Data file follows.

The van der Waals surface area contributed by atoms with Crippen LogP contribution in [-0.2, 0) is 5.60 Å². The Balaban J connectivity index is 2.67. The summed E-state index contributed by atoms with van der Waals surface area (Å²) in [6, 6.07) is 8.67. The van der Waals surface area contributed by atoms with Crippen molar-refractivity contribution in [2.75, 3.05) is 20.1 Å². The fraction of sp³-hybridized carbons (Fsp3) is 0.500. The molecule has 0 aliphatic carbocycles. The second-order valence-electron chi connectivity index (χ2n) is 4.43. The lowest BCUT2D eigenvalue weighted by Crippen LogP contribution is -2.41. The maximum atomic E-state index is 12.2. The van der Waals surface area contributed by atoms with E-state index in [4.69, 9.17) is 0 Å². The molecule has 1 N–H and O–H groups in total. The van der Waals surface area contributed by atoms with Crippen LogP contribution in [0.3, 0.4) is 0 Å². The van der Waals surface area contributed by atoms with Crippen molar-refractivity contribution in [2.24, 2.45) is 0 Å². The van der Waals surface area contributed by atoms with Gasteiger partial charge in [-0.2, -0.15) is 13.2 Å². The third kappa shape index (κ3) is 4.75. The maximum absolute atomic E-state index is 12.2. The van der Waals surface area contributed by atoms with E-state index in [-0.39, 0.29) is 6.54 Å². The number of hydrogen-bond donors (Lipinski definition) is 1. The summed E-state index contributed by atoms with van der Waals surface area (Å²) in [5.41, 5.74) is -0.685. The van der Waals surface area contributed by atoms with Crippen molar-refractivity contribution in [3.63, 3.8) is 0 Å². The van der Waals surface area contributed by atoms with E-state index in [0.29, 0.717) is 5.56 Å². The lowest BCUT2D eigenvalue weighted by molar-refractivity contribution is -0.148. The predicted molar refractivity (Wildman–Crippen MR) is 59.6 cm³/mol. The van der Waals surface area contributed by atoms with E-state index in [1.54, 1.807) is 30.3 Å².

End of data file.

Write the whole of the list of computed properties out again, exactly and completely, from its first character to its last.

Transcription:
The van der Waals surface area contributed by atoms with Crippen LogP contribution in [-0.2, 0) is 5.60 Å². The Balaban J connectivity index is 2.67. The summed E-state index contributed by atoms with van der Waals surface area (Å²) in [6, 6.07) is 8.67. The van der Waals surface area contributed by atoms with Crippen molar-refractivity contribution in [2.75, 3.05) is 20.1 Å². The fraction of sp³-hybridized carbons (Fsp3) is 0.500. The molecule has 0 aliphatic carbocycles. The second-order valence-electron chi connectivity index (χ2n) is 4.43. The lowest BCUT2D eigenvalue weighted by Crippen LogP contribution is -2.41. The maximum atomic E-state index is 12.2. The van der Waals surface area contributed by atoms with E-state index in [4.69, 9.17) is 0 Å². The molecule has 1 N–H and O–H groups in total. The van der Waals surface area contributed by atoms with Crippen LogP contribution in [0.3, 0.4) is 0 Å². The van der Waals surface area contributed by atoms with Crippen molar-refractivity contribution in [2.24, 2.45) is 0 Å². The van der Waals surface area contributed by atoms with Gasteiger partial charge in [-0.2, -0.15) is 13.2 Å². The third kappa shape index (κ3) is 4.75. The maximum absolute atomic E-state index is 12.2. The van der Waals surface area contributed by atoms with E-state index in [-0.39, 0.29) is 6.54 Å². The number of hydrogen-bond donors (Lipinski definition) is 1. The summed E-state index contributed by atoms with van der Waals surface area (Å²) in [5.41, 5.74) is -0.685. The van der Waals surface area contributed by atoms with Crippen molar-refractivity contribution in [3.63, 3.8) is 0 Å². The van der Waals surface area contributed by atoms with E-state index in [0.29, 0.717) is 5.56 Å². The lowest BCUT2D eigenvalue weighted by molar-refractivity contribution is -0.148. The predicted molar refractivity (Wildman–Crippen MR) is 59.6 cm³/mol. The van der Waals surface area contributed by atoms with E-state index in [1.54, 1.807) is 30.3 Å².